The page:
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What you need to know about Japan’s enthronement ceremony

19 Oct 2019
 Japan's Emperor Naruhito and Empress Masako make their first public appearance after ascending to the throne at the Imperial Palace in Tokyo on May 4, 2019. (AFP)
Japan's Emperor Naruhito and Empress Masako make their first public appearance after ascending to the throne at the Imperial Palace in Tokyo on May 4, 2019. (AFP)
Updated 21 Oct 2019
19 Oct 2019

Staff Writer

Japan’s Enthronement Ceremony will be taking place from the 22nd until the 31st of October in Tokyo to proclaim the enthronement of Emperor Naruhito.

The ceremony will begin with a formal announcement of the accession of the new Emperor. The new Emperor and his Empress Masako will then ride in a custom-made Toyota convertible sedan during a parade to mark his enthronement, reports the Japan Times.

A parade rehearsal has already been held on Oct. 13 as a convoy of 50 cars left the palace at 7 am and made its way from the Imperial Palace to his Tokyo residence, Akasaka Estate in Minato Ward, while security made its arrangements along the way. The route is about 4.6 kilometers and took 30 minutes.

Representatives from over 190 countries and international organizations such as the United Nations and the European Union are expected to attend the ceremony. 

According to the Japan Times, around 2,500 guests are expected to arrive on Oct. 21. Commercial air travelers will be affected as over 140 flights carrying foreign representatives will be landing in the country. 

The anticipated guest list will include the likes of royal dignitaries including the Prince of Wales, Charles, King & Queen of Belgium, Philippe and Mathilde, Crown Prince of Norway, Haakon, and King & Queen of Spain, Felipe VI of Spain and Letizia.

Other guests include some world leaders like UK Prime Minister Boris Johnson, French President Emmanuel Macron, Canadian Prime Minister Justin Trudeau, and Russian President Vladimir Putin.

The Japanese Times reported that the US President, Donald Trump, will not be in attendance as he has other diplomatic schedules to follow. Trump has already visited Japan twice this year and was one of the first foreign leaders to meet Emperor Naruhito after he ascended the throne.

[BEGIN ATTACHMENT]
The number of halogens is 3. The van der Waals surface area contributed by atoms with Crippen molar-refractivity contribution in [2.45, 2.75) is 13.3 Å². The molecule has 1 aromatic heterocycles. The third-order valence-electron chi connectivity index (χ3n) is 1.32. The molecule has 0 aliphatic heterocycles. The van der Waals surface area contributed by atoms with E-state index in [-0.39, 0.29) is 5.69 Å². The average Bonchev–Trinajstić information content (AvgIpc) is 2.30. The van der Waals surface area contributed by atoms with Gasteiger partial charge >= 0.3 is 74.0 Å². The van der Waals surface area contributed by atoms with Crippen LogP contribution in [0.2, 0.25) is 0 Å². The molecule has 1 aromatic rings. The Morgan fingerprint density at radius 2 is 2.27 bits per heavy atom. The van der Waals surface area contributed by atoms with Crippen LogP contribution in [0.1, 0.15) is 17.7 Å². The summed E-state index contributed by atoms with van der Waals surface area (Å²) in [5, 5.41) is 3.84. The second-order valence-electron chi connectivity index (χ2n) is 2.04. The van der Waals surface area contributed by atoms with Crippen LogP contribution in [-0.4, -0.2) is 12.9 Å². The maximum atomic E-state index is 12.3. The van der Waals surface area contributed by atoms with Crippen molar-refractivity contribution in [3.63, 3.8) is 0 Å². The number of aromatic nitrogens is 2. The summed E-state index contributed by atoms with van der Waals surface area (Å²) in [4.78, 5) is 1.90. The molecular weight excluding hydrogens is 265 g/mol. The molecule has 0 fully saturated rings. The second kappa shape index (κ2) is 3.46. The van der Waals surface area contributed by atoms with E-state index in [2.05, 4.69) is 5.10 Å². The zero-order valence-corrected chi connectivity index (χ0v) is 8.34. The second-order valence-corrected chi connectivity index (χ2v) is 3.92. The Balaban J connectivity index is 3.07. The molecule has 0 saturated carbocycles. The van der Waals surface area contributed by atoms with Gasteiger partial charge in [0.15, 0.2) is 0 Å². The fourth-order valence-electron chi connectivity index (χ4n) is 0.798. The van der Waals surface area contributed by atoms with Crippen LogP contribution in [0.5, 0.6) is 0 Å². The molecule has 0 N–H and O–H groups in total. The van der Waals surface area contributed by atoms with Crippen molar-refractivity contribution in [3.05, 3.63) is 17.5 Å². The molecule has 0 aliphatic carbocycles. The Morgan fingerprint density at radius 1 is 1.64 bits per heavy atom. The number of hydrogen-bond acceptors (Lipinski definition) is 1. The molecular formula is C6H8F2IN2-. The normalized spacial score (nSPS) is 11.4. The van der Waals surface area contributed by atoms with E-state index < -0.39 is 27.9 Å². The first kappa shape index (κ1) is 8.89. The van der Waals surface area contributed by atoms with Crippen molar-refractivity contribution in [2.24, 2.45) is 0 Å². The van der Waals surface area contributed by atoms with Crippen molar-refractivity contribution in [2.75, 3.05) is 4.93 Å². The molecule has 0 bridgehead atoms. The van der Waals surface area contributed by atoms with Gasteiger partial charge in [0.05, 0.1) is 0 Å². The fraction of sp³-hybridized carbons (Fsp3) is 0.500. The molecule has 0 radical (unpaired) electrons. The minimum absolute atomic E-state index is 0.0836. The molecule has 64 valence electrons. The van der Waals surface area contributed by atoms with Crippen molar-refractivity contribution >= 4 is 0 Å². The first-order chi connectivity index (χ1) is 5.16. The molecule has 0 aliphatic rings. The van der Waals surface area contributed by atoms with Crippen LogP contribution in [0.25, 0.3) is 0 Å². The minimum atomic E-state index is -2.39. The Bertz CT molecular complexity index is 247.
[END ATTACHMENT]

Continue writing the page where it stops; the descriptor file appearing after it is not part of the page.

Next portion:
South Korean Prime Minister Lee Nak-yon will attend the ceremony on behalf of President Moon Jae-in amid the rising tensions between the two countries due to disputes over wartime history and trade policies. 

Attendees of the ceremony are required to dress in certain attire; men should be in either their national attire, a white tie or a morning coat, while women should opt for either their national attire, a long dress or a day dress. 

The Emperor and Empress will host a tea party Oct. 23 at their residence in Akasaka Estate for the overseas royals to express their gratitude.

A series of court banquets will also be held in the following days where diplomatic leaders and royal figures will celebrate the enthronement and offer their congratulations.

In addition to attending the Enthronement Ceremony, Japan’s Prime Minister Shinzo Abe will meet and hold separate talks with about 50 foreign guests over four days. Abe will speak with about 10 guests a day in a session of talks.

The celebrations will continue until early November as an all-male group Arashi and renowned pianist Nobuyuki Tsujii are expected to perform at a festival celebrating the enthronement of the new Japanese emperor. The event will be held at the Imperial Palace Plaza in central Tokyo on November 10.

Emperor Naruhito ascended the chrysanthemum throne on May 1, right after his father Emperor Emeritus Akihito abdicated the throne, the first Japanese monarch to do so in over 200 years.

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